Wednesday, November 17, 2010

Exhibit Review

First Person Museum, Vicki Solot, director; Temple University History Graduate Students, historians; The Painted Bride Art Center Philadelphia, exhibit space; 5 November -18 December 2010.

The First Person Museum is part of a larger concept called “First Person Arts” developed by Vicky Solot with the help of a small Pew Innovation Grant. The mission of First Person Arts is to transform  “the drama of real life into memoir and documentary art to foster appreciation for
our unique and shared experience.”[1] From this goal, Solot produced the idea for a museum. The museum highlights sixteen stories and objects, chosen from a larger group of sixty stories shared by community group members in Philadelphia within the First Person Arts mission. The exhibit is formulated around five goals, which desire the visitor to understand the value people place on objects, the cultural and societal context that influence their meaning of the objects and respond emotionally to them and their own objects.
            The objects belong to Philadelphians of all classes, races, genders and ages, and the audience is similarly diverse, from young children to senior citizens, coming the middle class neighborhood surrounding the museum as well as the rest of Philadelphia.  The exhibit has been well attended, demonstrated by the seventy visitors in one hour on a Friday evening. Each of the sixteen objects is displayed in a semi-domestic space—a ring on a table, a stuffed animal on a rocking chair. With the objects is a caption entitled “A Bit of History” which tells the history of the object or object category e.g., “About Stuffed Animals” for a Stuffed Tiger. For each object, the visitor can experience the story that goes with it. Some stories are told through text panels, others listened through headphones, and some seen through short films. Photographs of the owner surround the object, caption or story. Visitors can add their own story by filling out small cards and posting them on tack boards.  For the participants who shared their stories but whose objects were not showcased, one-sentence stories accompanied by a photograph are in a separate room.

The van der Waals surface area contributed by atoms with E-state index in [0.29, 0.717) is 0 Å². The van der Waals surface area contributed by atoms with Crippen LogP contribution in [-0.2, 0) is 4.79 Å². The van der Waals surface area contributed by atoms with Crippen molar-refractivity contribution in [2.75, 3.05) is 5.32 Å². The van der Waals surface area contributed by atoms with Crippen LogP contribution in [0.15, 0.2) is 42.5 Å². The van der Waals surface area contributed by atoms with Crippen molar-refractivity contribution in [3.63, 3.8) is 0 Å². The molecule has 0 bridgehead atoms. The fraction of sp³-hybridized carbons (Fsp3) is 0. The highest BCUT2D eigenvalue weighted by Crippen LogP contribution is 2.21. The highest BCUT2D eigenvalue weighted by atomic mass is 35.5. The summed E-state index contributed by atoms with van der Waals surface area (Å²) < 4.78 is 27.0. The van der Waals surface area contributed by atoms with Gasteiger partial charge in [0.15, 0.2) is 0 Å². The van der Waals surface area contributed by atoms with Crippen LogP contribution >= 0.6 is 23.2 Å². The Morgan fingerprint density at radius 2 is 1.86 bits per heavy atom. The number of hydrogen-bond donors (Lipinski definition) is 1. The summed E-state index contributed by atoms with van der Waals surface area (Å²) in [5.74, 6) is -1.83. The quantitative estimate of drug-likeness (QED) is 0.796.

The exhibit successfully fulfills its goals—visitors engage the objects, enjoy the stories and can be heard discussing their own objects in relation to what they see in the exhibit. Part of the success is the variety available in the exhibit.  The captions are large and colorful; the photographs of the owners often express different emotions than found in the story. Instead of reading all the stories, one can hear the voice of the owner, or see how they interact with the object on film.  The furniture nods to the idea domestic space without creating an in-situ experience. Museums can often feel sterile, void of significant color and full of tiny text panels—the First Person Museum however creates an approachable and colorful environment where conversation is desired and not to be left outside. In some cases the space could be more fully used, incorporating the main objects all in one room rather than separated to ensure equal viewing and fill in dead space. If the museum were performed on a larger scale, issues would arise with the spoken stories (only one headset), however with the flow and numbers in this case, it did not appear to be a problem.